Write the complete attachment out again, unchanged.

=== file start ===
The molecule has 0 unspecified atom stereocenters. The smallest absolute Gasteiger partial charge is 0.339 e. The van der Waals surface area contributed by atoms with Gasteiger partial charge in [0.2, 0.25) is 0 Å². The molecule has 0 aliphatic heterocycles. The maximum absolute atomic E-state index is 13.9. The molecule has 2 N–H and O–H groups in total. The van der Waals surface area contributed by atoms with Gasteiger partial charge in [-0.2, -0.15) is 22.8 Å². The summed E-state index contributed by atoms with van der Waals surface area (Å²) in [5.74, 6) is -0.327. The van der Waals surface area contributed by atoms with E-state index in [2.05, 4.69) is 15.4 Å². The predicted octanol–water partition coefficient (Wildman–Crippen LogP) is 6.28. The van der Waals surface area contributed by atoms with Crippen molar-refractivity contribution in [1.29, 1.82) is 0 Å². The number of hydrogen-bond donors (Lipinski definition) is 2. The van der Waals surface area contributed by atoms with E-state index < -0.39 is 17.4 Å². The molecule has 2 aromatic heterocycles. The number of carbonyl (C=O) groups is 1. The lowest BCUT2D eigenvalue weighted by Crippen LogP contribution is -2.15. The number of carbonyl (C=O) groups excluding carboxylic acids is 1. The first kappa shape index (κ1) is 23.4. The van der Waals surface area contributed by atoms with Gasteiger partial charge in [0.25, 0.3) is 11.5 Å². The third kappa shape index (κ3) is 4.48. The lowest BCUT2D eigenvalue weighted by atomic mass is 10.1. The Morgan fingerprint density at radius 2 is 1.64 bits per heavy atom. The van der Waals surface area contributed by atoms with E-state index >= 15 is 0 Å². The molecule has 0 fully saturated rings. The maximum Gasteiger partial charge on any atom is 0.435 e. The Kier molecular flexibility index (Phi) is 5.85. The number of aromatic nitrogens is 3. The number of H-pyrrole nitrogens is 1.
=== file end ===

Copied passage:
The molecule has 0 unspecified atom stereocenters. The smallest absolute Gasteiger partial charge is 0.339 e. The van der Waals surface area contributed by atoms with Gasteiger partial charge in [0.2, 0.25) is 0 Å². The molecule has 0 aliphatic heterocycles. The maximum absolute atomic E-state index is 13.9. The molecule has 2 N–H and O–H groups in total. The van der Waals surface area contributed by atoms with Gasteiger partial charge in [-0.2, -0.15) is 22.8 Å². The summed E-state index contributed by atoms with van der Waals surface area (Å²) in [5.74, 6) is -0.327. The van der Waals surface area contributed by atoms with E-state index in [2.05, 4.69) is 15.4 Å². The predicted octanol–water partition coefficient (Wildman–Crippen LogP) is 6.28. The van der Waals surface area contributed by atoms with Crippen molar-refractivity contribution in [1.29, 1.82) is 0 Å². The number of hydrogen-bond donors (Lipinski definition) is 2. The van der Waals surface area contributed by atoms with E-state index < -0.39 is 17.4 Å². The molecule has 2 aromatic heterocycles. The number of carbonyl (C=O) groups is 1. The lowest BCUT2D eigenvalue weighted by Crippen LogP contribution is -2.15. The number of carbonyl (C=O) groups excluding carboxylic acids is 1. The first kappa shape index (κ1) is 23.4. The van der Waals surface area contributed by atoms with Gasteiger partial charge in [0.25, 0.3) is 11.5 Å². The third kappa shape index (κ3) is 4.48. The lowest BCUT2D eigenvalue weighted by atomic mass is 10.1. The Morgan fingerprint density at radius 2 is 1.64 bits per heavy atom. The van der Waals surface area contributed by atoms with E-state index >= 15 is 0 Å². The molecule has 0 fully saturated rings. The maximum Gasteiger partial charge on any atom is 0.435 e. The Kier molecular flexibility index (Phi) is 5.85. The number of aromatic nitrogens is 3. The number of H-pyrrole nitrogens is 1.